Written by: 
Erin Cristales
I

t's been a banner few months for Opal Lee ('63 M.Ed.). In December, the 95-year-old civil rights icon was named The Dallas Morning News' Texan of the Year, followed by a Nobel Peace Prize nomination in February. Ask her about these extraordinary designations, and the longtime Fort Worth resident shrugs them off. For Lee, there's no such thing as a capstone accomplishment.

"I feel like a lady who's got a whole lot left to do," says Lee, a retired educator who is widely known as the Grandmother of Juneteenth. "I'm not gonna rest on my laurels."

It makes sense for a woman who has been a lifelong adversary of can't. As a guidance and elementary education major at UNT, she jumped in her car -- "so old I had to stick a hairpin in to keep it going"— and headed off to Denton with her four kids in tow (three attended North Texas with her, while her youngest was enrolled in the Laboratory School). As a burgeoning civil rights advocate and co-founder of the Tarrant County Black Historical and Genealogical Society, she watched as Fort Worth officials unplugged Sycamore Park's lights at 10 p.m. to send Juneteenth celebrators home -- until she jumped on a flatbed truck and plugged the lights back in. "We had fun until dawn," she says.

Opal Lee

And in 2016, as the reigning voice in the movement to make Juneteenth a national holiday, the then 89-year-old Lee embarked from Fort Worth and walked 2.5 miles each day in cities across the U.S. before reaching Washington, D.C. -- a distance steeped in symbolism as Juneteenth marks the date that slaves in Texas learned of their freedom a full 2.5 years after the signing of the Emancipation Proclamation. Lee's nearly four-month -- and 1,400-mile -- expedition (which started in September 2016 and concluded in January 2017) led to 1.6 million signatures on a petition for Congress to formally recognize the global importance of the day.

Four years later, in spring 2021, the White House called. President Biden planned to designate Juneteenth the 11th federal holiday. Could she be there for the signing?

I hope that people will realize that by working together against the disparities we have now, we can get so much done -- and so much sooner.
Opal Lee ('63 M.Ed.)

"We got there the next day," says Lee, who credits the late Rev. Ronald Myers -- with whom she served as a board member of the National Juneteenth Observance Foundation -- for impressing upon her Juneteenth's rightful place among national holidays. "During the signing, I thought, ‘How wonderful that the whole world can celebrate Juneteenth. That finally people can see it was freedom for everybody -- not just for the enslaved or for Black people or for Texans. For everybody.' And then I thought, ‘We should celebrate from June 19 to July 4.' Now that would be a celebration."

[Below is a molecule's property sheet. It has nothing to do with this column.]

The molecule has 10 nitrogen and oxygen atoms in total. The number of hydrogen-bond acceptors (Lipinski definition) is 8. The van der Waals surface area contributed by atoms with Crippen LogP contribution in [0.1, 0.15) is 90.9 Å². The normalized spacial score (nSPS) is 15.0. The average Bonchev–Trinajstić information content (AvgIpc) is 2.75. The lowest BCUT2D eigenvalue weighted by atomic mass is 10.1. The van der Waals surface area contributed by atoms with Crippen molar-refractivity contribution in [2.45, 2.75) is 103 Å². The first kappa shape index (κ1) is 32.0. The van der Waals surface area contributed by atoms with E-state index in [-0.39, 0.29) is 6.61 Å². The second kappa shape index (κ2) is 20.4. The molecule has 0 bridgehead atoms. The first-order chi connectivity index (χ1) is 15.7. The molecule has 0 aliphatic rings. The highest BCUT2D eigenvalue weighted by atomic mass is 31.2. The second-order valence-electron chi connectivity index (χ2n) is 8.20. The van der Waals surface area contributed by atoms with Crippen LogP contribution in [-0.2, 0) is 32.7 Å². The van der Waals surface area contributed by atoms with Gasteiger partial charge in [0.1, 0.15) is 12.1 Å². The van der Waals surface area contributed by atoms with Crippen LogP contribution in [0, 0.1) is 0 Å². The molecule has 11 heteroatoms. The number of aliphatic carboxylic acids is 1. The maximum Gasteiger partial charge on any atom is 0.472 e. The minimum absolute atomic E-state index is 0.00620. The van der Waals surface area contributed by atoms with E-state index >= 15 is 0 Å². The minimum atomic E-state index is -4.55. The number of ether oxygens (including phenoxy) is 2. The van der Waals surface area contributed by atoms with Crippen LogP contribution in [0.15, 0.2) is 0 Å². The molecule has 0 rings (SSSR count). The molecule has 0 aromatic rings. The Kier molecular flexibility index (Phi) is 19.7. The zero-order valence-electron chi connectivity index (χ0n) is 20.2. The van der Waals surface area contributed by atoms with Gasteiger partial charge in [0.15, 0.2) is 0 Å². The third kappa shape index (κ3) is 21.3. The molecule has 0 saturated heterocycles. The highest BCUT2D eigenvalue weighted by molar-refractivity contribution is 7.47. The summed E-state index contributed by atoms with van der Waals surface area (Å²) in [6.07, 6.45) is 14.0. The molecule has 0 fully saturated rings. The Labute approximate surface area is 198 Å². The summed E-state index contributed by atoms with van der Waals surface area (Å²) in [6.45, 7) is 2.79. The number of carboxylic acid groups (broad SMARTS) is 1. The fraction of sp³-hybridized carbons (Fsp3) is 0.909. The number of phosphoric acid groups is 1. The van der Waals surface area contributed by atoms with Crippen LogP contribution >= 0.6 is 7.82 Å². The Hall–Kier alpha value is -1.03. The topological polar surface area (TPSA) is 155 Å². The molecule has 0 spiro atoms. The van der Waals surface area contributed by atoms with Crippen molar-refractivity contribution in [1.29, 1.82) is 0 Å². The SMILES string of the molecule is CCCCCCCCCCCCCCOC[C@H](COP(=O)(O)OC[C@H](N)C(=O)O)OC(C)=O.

After nine decades devoted to advocacy and the greater good, most people would consider their to-do list complete. But most people aren't Opal Lee. There are still so many issues to address, she says. Like education ("We can't let people remove books from schools that tell our real history"); equity ("We've got to tackle joblessness and homelessness and health care that some people can get, and others can't"); and climate change ("I contend that if we don't get busy cleaning up our Earth, we're all going to Hell in a handbasket").

But from years of experience, she can tell you the good news is this: We can do it -- together.

"Most of us all want the same things: a decent place to live, a job that pays enough for us to have food and a car and a house of our own, to be able to send our children to college. Everybody wants this way of life," she says. "I hope that people will realize that by working together against the disparities we have now, we can get so much done -- and so much sooner."

Watch President Biden pay tribute to Opal Lee before signing the Juneteenth bill.